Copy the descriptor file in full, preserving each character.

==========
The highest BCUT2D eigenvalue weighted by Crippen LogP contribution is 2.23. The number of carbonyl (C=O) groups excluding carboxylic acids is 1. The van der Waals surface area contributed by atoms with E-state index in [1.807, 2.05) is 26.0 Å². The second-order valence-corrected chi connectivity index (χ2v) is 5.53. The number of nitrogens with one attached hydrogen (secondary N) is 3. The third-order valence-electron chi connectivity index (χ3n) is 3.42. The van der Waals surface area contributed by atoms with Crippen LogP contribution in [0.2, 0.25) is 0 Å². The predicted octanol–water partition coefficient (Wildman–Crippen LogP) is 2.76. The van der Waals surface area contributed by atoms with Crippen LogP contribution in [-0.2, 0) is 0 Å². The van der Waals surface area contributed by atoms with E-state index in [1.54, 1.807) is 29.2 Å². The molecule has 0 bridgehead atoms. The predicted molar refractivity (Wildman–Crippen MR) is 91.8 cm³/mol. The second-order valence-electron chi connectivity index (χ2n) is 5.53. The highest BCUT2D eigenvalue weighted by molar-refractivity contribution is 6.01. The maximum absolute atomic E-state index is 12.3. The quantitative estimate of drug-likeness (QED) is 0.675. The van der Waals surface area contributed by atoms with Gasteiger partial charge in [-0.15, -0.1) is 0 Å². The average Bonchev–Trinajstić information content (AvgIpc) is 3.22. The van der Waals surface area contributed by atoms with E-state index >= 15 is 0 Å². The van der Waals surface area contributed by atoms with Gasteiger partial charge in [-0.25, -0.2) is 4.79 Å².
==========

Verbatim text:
The highest BCUT2D eigenvalue weighted by Crippen LogP contribution is 2.23. The number of carbonyl (C=O) groups excluding carboxylic acids is 1. The van der Waals surface area contributed by atoms with E-state index in [1.807, 2.05) is 26.0 Å². The second-order valence-corrected chi connectivity index (χ2v) is 5.53. The number of nitrogens with one attached hydrogen (secondary N) is 3. The third-order valence-electron chi connectivity index (χ3n) is 3.42. The van der Waals surface area contributed by atoms with Crippen LogP contribution in [0.2, 0.25) is 0 Å². The predicted octanol–water partition coefficient (Wildman–Crippen LogP) is 2.76. The van der Waals surface area contributed by atoms with Crippen LogP contribution in [-0.2, 0) is 0 Å². The van der Waals surface area contributed by atoms with E-state index in [1.54, 1.807) is 29.2 Å². The molecule has 0 bridgehead atoms. The predicted molar refractivity (Wildman–Crippen MR) is 91.8 cm³/mol. The second-order valence-electron chi connectivity index (χ2n) is 5.53. The highest BCUT2D eigenvalue weighted by molar-refractivity contribution is 6.01. The maximum absolute atomic E-state index is 12.3. The quantitative estimate of drug-likeness (QED) is 0.675. The van der Waals surface area contributed by atoms with Gasteiger partial charge in [-0.15, -0.1) is 0 Å². The average Bonchev–Trinajstić information content (AvgIpc) is 3.22. The van der Waals surface area contributed by atoms with E-state index >= 15 is 0 Å². The van der Waals surface area contributed by atoms with Gasteiger partial charge in [-0.25, -0.2) is 4.79 Å².